Waguespack, Wilson battle for middle ground in Gray TV governor’s race debate
NEW ORLEANS — The two men polls show in second and third place behind the frontrunner in the Louisiana governor’s race had the stage to themselves Tuesday night at the University of New Orleans Performing Arts Center.
Republican Stephen Waguespack and Democrat Shawn Wilson held an hour-long, genial policy discussion with no real attacks against one another and only minimal references to GOP Attorney General Jeff Landry, who bypassed the debate Gray Television broadcasted on its affiliate stations around the state.
A Gray TV poll of 625 Louisiana voters conducted in September showed Landry with 40% support, with Wilson, the state’s former transportation secretary, receiving 24%. Waguespack, former leader of the state’s top business organization, polled at 9%.
Candidates had to reach a 5% threshold to participate in the debate, eliminating independent Hunter Lundy (4%) and Republicans John Schroder (3%) and Sharon Hewitt (2%).
The Gray TV poll also found 15% of voters were undecided, and they could be a deciding factor if one candidate is able to sway enough of them into his or her corner. It’s a large enough portion to propel Waguespack into runoff contention or solidify a spot for Wilson.
Questions Gray TV journalists asked both candidates Tuesday gave each a chance to distinguish themselves from one another — and Landry, who in his absence escaped largely unscathed in the responses from Waguespack and Wilson.
Landry has participated in only one televised debate and avoided all other moderated events where he had to field questions alongside other candidates. WVUE-TV, host station for the Gray TV debate, reported that Landry attended a private campaign event Tuesday evening in Plaquemines Parish.
Not surprisingly, Waguespack and Wilson espoused opposing views on Louisiana’s abortion law, with Waguespack saying he was fine with the status quo and Wilson saying he would support exceptions to the ban in cases of rape and incest.
Wilson said he favors retaining a 0.45% portion of the state sales tax set to expire in 2025, but Waguespack said recent state budget surpluses show it can come off the books.
Waguespack supports giving parents options with state money for public education, while Wilson said Louisiana should “keep the focus on the children we have” and better fund public early, K-12 and higher education.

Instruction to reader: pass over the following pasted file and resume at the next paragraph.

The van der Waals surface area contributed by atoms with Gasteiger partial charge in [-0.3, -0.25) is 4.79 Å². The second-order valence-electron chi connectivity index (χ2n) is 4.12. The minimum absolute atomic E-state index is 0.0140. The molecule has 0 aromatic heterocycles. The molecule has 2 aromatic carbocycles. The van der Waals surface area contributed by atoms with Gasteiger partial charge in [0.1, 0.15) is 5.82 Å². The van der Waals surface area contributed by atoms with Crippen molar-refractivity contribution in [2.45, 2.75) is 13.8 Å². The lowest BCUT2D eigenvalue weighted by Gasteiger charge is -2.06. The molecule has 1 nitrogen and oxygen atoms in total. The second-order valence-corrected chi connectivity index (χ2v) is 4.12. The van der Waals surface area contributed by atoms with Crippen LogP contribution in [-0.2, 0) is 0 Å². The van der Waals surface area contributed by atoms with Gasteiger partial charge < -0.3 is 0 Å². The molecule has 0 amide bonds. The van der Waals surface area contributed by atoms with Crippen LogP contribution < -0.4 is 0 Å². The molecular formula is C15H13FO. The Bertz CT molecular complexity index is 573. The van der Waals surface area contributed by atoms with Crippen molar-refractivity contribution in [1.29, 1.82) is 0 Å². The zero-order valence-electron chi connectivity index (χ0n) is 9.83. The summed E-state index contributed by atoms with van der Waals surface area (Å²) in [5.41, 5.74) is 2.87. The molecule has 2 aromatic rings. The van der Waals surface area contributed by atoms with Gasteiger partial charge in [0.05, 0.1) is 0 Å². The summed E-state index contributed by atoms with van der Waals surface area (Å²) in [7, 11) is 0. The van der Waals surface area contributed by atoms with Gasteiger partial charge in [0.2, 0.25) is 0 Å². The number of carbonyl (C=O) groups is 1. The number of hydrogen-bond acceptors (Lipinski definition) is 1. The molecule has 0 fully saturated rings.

Both men staked out more distinct positions when asked whether they would keep in place policy Gov. John Bel Edwards pushed — and bipartisan lawmakers supported — to divert nonviolent and low-level drug offenders from state prisons. The Republican-majority legislature has already tried to peel back changes Edwards made through the Justice Reinvestment Initiative.
Waguespack called results from the initiative a “mixed bag.” He said district attorneys have been critical of a mandatory maximum drug offender penalty of six months in prison, which defendants are more likely to accept rather than an 18-month commitment to drug court that keeps them out of jail.
Wilson said Louisiana has to give Edwards’ criminal justice reform efforts enough time to work.
The only real point of contention between the two candidates was when Wilson claimed he’s the only candidate in the race to commit to keeping the expansion of the state’s Medicaid program in place. Excluding additions made during the COVID-19 pandemic, roughly a half-million people have gained access to health coverage since Edwards made adopting Medicaid expansion his first official act in office in 2016.
Waguespack corrected Wilson, saying every major candidate for governor has gone on the record saying they would retain Medicaid expansion. In April, six of the top seven contenders at a forum committed to the status quo with Medicaid, with Schroder saying “maybe.”
In his closing remarks, Waguespack appealed to Democrats and asked for their help to propel him into a runoff.
“If you’re voting for Shawn, you’re giving your vote to Jeff Landry,” he said.
A similar statement came from Lundy in the Nexstar Television debate Sept. 16. In August, Lundy finished just ahead of Waguespack in a WWL-TV poll.
Although he couldn’t take part in the Gray TV debate, Lundy showed up outside the UNO venue in his custom motor coach to make himself available to voters. Few people attended the debate other than journalists, a TV production crew and the candidates’ campaign staff.
This wasn’t the first time WVUE-TV’s strict adherence to a 5% support threshold created controversy among candidates, although the previous time it involved someone many people didn’t want included. In the 2016 U.S. Senate race, the station took heat when David Duke polled strongly enough to take part in their televised debate. John Kennedy went on to win the election.